10 Steps That Will Launch Your Freelance Career
This is a guest post by freelance graphic and web designer Ashley Dorendorf.
Freelancing is exciting and liberating, yet daunting and difficult. You are either held back by the fear of taking a huge risk with your career, or you have already taken the leap but things don’t seem to be going anywhere.
It can be frustrating, can’t it? You know success in freelancing and running your own business is not only possible, but can be lucrative. It is just knowing what steps to take in order to be successful and thriving.
The process is not easy, and it does take a lot of hard work, but it is totally possible. Although the road to success may not be paved, there is a general process you can follow to get to where you want to be.
I have been struggling, learning, and growing as a freelancer for many years. I have failed, risked my freelance career on multiple occasions, and worked with clients all over the country—all while observing the work of others more successful than myself and being able to distill their success.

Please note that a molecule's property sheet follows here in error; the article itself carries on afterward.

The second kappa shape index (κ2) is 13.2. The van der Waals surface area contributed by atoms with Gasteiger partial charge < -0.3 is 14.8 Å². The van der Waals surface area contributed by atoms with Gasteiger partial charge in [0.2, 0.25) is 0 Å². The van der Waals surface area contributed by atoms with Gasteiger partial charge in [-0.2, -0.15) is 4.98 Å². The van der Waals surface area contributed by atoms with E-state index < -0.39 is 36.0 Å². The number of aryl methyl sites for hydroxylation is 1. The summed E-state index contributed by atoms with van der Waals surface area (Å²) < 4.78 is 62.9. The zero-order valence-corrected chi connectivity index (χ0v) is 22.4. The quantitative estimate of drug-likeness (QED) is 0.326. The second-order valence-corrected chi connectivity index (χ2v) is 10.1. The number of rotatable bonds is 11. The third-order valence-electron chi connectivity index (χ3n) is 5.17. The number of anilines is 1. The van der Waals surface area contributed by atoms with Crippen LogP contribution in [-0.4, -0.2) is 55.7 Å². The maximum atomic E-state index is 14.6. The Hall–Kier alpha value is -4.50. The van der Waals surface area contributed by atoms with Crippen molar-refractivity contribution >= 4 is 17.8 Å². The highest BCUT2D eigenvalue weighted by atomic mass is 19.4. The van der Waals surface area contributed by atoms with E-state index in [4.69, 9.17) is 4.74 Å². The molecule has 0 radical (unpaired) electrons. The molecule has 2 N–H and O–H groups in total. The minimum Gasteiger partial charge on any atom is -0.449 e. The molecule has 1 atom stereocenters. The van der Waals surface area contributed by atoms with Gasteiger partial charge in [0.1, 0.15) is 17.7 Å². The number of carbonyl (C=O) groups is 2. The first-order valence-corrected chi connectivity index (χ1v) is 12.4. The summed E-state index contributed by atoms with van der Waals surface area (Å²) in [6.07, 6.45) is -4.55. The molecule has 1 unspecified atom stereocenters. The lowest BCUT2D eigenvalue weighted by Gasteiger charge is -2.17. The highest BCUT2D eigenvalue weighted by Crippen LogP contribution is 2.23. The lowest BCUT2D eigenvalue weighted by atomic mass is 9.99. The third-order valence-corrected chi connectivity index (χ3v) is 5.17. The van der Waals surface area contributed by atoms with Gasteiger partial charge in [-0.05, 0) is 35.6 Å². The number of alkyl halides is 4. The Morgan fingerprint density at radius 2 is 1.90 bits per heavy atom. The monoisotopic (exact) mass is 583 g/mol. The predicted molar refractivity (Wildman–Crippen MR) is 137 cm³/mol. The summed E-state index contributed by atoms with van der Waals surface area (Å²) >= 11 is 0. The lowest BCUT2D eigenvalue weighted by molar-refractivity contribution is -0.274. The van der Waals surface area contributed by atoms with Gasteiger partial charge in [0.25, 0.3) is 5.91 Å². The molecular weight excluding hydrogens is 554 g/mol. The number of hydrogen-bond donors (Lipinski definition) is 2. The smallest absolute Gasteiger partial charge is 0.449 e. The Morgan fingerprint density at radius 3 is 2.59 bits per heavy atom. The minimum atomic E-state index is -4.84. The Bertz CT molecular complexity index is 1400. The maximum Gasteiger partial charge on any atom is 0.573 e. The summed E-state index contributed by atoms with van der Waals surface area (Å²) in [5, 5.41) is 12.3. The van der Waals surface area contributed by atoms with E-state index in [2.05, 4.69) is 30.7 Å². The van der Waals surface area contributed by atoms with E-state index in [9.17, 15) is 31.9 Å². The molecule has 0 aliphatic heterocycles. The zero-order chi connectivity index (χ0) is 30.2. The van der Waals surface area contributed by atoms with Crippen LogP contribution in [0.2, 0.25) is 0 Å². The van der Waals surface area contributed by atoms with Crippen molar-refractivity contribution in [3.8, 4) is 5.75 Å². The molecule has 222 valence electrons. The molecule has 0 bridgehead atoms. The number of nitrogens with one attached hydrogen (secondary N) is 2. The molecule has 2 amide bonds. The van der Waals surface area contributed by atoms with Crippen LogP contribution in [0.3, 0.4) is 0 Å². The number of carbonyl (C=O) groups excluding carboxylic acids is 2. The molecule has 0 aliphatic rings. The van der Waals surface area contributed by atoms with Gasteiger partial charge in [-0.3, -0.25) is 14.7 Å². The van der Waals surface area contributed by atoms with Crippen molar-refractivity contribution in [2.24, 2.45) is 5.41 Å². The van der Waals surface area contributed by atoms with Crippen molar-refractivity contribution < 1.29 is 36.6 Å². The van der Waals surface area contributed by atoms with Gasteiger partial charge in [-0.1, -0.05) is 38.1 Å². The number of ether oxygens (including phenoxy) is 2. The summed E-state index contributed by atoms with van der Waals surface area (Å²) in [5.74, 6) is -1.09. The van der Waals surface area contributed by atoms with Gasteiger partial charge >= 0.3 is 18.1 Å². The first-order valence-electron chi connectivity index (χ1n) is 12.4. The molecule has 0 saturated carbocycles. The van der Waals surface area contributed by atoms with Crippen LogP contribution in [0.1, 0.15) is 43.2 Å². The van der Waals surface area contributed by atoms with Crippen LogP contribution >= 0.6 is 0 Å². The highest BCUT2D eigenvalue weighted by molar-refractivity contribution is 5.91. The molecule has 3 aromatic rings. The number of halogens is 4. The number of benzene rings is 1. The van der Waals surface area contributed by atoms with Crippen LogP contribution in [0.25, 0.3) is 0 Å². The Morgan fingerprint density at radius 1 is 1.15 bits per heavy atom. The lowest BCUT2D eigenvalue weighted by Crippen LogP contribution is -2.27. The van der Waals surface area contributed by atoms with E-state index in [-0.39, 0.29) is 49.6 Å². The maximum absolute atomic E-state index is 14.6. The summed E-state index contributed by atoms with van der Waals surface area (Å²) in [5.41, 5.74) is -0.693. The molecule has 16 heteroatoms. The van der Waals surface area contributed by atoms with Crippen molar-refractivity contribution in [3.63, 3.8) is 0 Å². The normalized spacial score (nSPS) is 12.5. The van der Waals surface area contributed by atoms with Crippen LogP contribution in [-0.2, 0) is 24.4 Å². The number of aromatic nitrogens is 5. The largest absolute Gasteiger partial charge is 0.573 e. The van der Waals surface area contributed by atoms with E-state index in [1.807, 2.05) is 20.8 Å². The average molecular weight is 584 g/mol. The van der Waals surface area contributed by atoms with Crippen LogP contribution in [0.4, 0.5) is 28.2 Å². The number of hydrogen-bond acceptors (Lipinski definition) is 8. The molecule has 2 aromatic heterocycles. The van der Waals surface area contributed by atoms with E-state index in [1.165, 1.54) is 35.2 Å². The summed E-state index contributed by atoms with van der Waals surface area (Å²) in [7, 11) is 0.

What I have learned over the years is that you can achieve success much quicker if you start by setting yourself up for success. You don’t have to spend years establishing yourself. So what can you do to build the foundation of your freelance business?
Here are some steps:
1. Commit to and create your freelance business plan
Start by being 100% committed. Starting a business takes time. Getting started sooner rather than later is the best. Define details and establish attainable goals to work towards, no matter how big or small they may be.
To get started on your business plan, ask yourself these questions:
My Freelance Business
What’s your business name and location?
What is your specialty?
Who are your clients and how do you plan on helping them?
My Marketing Plan
How will you find clients?
What type of marketing will you do to get your name out there?
What results are you looking for with your marketing?
My Financial Plan
How much will you charge per hour?
In order to make ends meet, how much will you need to earn each month?
What type of business expenses will you have?
How will you diversify your freelance income outside of client work?